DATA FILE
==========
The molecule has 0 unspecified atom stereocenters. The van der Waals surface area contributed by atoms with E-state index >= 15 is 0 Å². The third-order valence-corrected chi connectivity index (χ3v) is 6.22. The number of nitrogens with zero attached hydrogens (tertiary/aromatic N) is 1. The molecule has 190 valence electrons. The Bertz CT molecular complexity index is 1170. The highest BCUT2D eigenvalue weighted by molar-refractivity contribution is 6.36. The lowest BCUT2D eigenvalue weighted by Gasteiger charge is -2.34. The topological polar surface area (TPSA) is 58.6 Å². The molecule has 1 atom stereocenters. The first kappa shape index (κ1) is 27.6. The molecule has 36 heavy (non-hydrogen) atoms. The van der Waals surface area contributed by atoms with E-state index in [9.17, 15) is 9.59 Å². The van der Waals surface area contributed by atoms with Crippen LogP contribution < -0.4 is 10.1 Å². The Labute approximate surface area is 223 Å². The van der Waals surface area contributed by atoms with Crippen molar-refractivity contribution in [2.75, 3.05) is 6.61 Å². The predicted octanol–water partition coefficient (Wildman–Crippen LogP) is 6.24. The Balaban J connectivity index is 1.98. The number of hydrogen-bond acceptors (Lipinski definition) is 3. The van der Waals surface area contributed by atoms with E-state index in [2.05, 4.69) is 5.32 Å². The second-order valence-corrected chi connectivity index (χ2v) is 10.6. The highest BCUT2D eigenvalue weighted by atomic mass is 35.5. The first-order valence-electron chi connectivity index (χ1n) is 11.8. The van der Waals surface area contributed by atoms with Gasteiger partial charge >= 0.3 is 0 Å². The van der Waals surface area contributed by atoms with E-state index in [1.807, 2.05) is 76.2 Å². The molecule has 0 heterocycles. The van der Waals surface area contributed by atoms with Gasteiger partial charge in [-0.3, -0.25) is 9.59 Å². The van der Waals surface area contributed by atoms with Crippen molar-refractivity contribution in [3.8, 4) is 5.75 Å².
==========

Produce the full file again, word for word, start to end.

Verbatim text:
The molecule has 0 unspecified atom stereocenters. The van der Waals surface area contributed by atoms with E-state index >= 15 is 0 Å². The third-order valence-corrected chi connectivity index (χ3v) is 6.22. The number of nitrogens with zero attached hydrogens (tertiary/aromatic N) is 1. The molecule has 190 valence electrons. The Bertz CT molecular complexity index is 1170. The highest BCUT2D eigenvalue weighted by molar-refractivity contribution is 6.36. The lowest BCUT2D eigenvalue weighted by Gasteiger charge is -2.34. The topological polar surface area (TPSA) is 58.6 Å². The molecule has 1 atom stereocenters. The first kappa shape index (κ1) is 27.6. The molecule has 36 heavy (non-hydrogen) atoms. The van der Waals surface area contributed by atoms with E-state index in [9.17, 15) is 9.59 Å². The van der Waals surface area contributed by atoms with Crippen LogP contribution < -0.4 is 10.1 Å². The Labute approximate surface area is 223 Å². The van der Waals surface area contributed by atoms with Crippen molar-refractivity contribution in [2.75, 3.05) is 6.61 Å². The predicted octanol–water partition coefficient (Wildman–Crippen LogP) is 6.24. The Balaban J connectivity index is 1.98. The number of hydrogen-bond acceptors (Lipinski definition) is 3. The van der Waals surface area contributed by atoms with E-state index in [2.05, 4.69) is 5.32 Å². The second-order valence-corrected chi connectivity index (χ2v) is 10.6. The highest BCUT2D eigenvalue weighted by atomic mass is 35.5. The first-order valence-electron chi connectivity index (χ1n) is 11.8. The van der Waals surface area contributed by atoms with Gasteiger partial charge >= 0.3 is 0 Å². The van der Waals surface area contributed by atoms with E-state index in [1.807, 2.05) is 76.2 Å². The molecule has 0 heterocycles. The van der Waals surface area contributed by atoms with Gasteiger partial charge in [-0.3, -0.25) is 9.59 Å². The van der Waals surface area contributed by atoms with Crippen molar-refractivity contribution in [3.8, 4) is 5.75 Å².